CT Study Of Early Humans Reveals Evolutionary Relationships
2011-09-20 04:42:09

  CT scans of fossil skull fragments may help researchers settle a long-standing debate about the evolution of Africa's Australopithecus, a key ancestor of modern humans that died out some 1.4 million years ago. The study, to be published in the Proceedings of the National Academy of Sciences, explains how CT scans shed new light on a classic evolutionary puzzle by providing crucial information about the internal anatomy of the face. For decades scientists have disagreed about the...

Scientists Unearth Oldest Woolly Rhino In Tibet
2011-09-02 08:33:57

  A 3.6-million-year-old woolly rhinoceros fossil discovered in Tibet in 2007 indicates that some giant mammals may have evolved in the Tibetan highlands before the beginning of the Ice Age, according to experts. In a paper published on September 2 in the magazine Science, paleontologists from the Natural History Museum (NHM) of Los Angeles County and the Chinese Academy of Sciences, who discovered the rhino´s complete skull and lower jaw, argue that the beast adapted to...


Latest Pleistocene Reference Libraries

Australopithecus garhi
2013-11-29 11:38:51

Australopithecus garhi is a gracile australopithecine species whose fossils were discovered in 1996 by a research team led by Ethiopian paleontologist Berhane Asfaw ad Tim White, an American paleontologist. The remains are believed to be a human ancestor species and most likely the direct ancestor to the human genus Homo. Tim White was the scientist to find the first of the key A. garhi fossils in 1996 within the Bouri Formation found in the Middle Awash of Ethiopia’s Afar Depression....

Neanderthals
2013-10-03 16:03:35

The Neanderthals or Neandertals are an extinct species or subspecies of the genus Homo which is closely related to modern humans. They are known from fossils, dating back from the Pleistocene period, which have been found in Europe and parts of western and central Asia. The species gets its name from Neandertal, “Neander’s Valley”, the location in Germany where it was first uncovered. Neanderthals are classified either as a subspecies of Homo sapiens or as a distinct species of the...

Homo sapiens
2013-09-24 13:55:52

Homo sapiens is the scientific name for the human species. Homo is the human genus, which also includes Neanderthals and various other extinct species of hominid. H. sapiens is the only surviving species of the genus Homo. Modern humans are the subspecies Homo sapiens sapiens, distinguished from their direct ancestor, Homo sapiens idaltu (http://en.wikipedia.org/wiki/Homo_sapiens_idaltu). Subspecies of H. sapiens include Homo sapiens idaltu, roughly translated as “elder wise human” and...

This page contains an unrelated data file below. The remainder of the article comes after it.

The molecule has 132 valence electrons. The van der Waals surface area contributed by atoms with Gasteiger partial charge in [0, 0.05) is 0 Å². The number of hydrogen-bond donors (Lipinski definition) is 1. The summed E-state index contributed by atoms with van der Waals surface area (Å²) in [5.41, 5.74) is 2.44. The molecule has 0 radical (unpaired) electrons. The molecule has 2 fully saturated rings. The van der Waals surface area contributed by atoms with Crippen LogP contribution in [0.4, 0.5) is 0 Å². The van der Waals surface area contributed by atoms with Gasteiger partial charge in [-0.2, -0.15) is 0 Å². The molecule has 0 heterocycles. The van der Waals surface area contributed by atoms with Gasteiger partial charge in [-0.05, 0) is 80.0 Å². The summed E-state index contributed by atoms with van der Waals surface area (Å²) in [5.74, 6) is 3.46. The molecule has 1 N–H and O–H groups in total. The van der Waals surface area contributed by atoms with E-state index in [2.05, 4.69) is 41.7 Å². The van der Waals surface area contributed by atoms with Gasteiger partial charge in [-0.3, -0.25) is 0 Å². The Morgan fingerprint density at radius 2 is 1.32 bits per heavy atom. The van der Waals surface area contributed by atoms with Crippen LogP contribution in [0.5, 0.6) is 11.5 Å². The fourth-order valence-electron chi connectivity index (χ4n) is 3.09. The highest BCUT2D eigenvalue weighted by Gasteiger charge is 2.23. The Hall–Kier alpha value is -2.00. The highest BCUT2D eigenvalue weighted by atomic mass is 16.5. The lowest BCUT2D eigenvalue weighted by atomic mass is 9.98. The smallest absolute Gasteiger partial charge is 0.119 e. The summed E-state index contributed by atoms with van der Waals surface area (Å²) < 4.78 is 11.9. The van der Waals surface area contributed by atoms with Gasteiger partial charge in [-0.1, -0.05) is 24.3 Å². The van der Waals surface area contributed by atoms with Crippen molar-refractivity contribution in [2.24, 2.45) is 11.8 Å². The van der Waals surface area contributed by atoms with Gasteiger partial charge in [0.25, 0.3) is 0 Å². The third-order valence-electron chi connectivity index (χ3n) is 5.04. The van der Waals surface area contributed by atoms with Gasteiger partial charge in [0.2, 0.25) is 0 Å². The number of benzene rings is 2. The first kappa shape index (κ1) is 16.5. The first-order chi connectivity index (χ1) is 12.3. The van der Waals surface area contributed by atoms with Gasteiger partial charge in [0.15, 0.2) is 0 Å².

Homo sapiens idaltu
2013-09-24 12:20:45

Homo sapiens idaltu is an extinct subspecies of Homo sapiens that lived nearly 160,000 years ago during the Pleistocene in Africa. “Idaltu” comes from the Saho-Afar word meaning “elder” or “first born”. The fossilized remains of H. s. idaltu were uncovered at Herto Bouri near the Middle Awash site of Ethiopia’s Afar Triangle in the year 1997 by Tim White, but were first revealed in 2003. Herto Bouri is a portion of Ethiopia under volcanic layers. By using radioisotope dating,...

Homo floresiensis
2013-09-16 13:06:40

Homo floresiensis Homo floresiensis, or Flores Man, nicknamed “hobbit” and “Flow”, is an extinct species in the genus Homo. The remains of an individual that would have stood about 3 feet in height were uncovered in 2003 on the island of Flores in Indonesia. Incomplete skeletons of nine individuals have been recovered, including one complete cranium. These remains have been the focus of intense research to establish whether they represent a species distinctive from modern humans....

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Word of the Day
monteith
  • A large punch-bowl of the eighteenth century, usually of silver and with a movable rim, and decorated with flutings and a scalloped edge. It was also used for cooling and carrying wine-glasses.
  • A kind of cotton handkerchief having white spots on a colored ground, the spots being produced by a chemical which discharges the color.
This word is possibly named after Monteith (Monteigh), 'an eccentric 17th-century Scotsman who wore a cloak scalloped at the hem.'